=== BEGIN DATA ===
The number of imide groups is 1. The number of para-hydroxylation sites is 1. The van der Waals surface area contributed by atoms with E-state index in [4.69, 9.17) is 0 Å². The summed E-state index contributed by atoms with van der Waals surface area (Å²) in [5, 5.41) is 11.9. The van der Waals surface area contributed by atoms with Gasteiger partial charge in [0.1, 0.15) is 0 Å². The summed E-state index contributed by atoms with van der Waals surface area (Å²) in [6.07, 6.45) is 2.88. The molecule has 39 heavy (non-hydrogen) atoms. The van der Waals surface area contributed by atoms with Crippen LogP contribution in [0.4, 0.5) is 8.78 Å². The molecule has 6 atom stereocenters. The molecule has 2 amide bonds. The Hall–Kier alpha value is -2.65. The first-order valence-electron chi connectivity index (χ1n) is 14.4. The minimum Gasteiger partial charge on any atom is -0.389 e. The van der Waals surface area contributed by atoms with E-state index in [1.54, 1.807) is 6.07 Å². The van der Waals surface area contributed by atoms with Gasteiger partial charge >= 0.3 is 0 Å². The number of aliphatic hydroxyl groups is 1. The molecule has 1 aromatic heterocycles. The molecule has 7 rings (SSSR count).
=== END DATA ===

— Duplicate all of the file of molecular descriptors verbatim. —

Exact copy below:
The number of imide groups is 1. The number of para-hydroxylation sites is 1. The van der Waals surface area contributed by atoms with E-state index in [4.69, 9.17) is 0 Å². The summed E-state index contributed by atoms with van der Waals surface area (Å²) in [5, 5.41) is 11.9. The van der Waals surface area contributed by atoms with Gasteiger partial charge in [0.1, 0.15) is 0 Å². The summed E-state index contributed by atoms with van der Waals surface area (Å²) in [6.07, 6.45) is 2.88. The molecule has 39 heavy (non-hydrogen) atoms. The van der Waals surface area contributed by atoms with Crippen LogP contribution in [0.4, 0.5) is 8.78 Å². The molecule has 6 atom stereocenters. The molecule has 2 amide bonds. The Hall–Kier alpha value is -2.65. The first-order valence-electron chi connectivity index (χ1n) is 14.4. The minimum Gasteiger partial charge on any atom is -0.389 e. The van der Waals surface area contributed by atoms with E-state index in [1.54, 1.807) is 6.07 Å². The van der Waals surface area contributed by atoms with Gasteiger partial charge >= 0.3 is 0 Å². The number of aliphatic hydroxyl groups is 1. The molecule has 1 aromatic heterocycles. The molecule has 7 rings (SSSR count).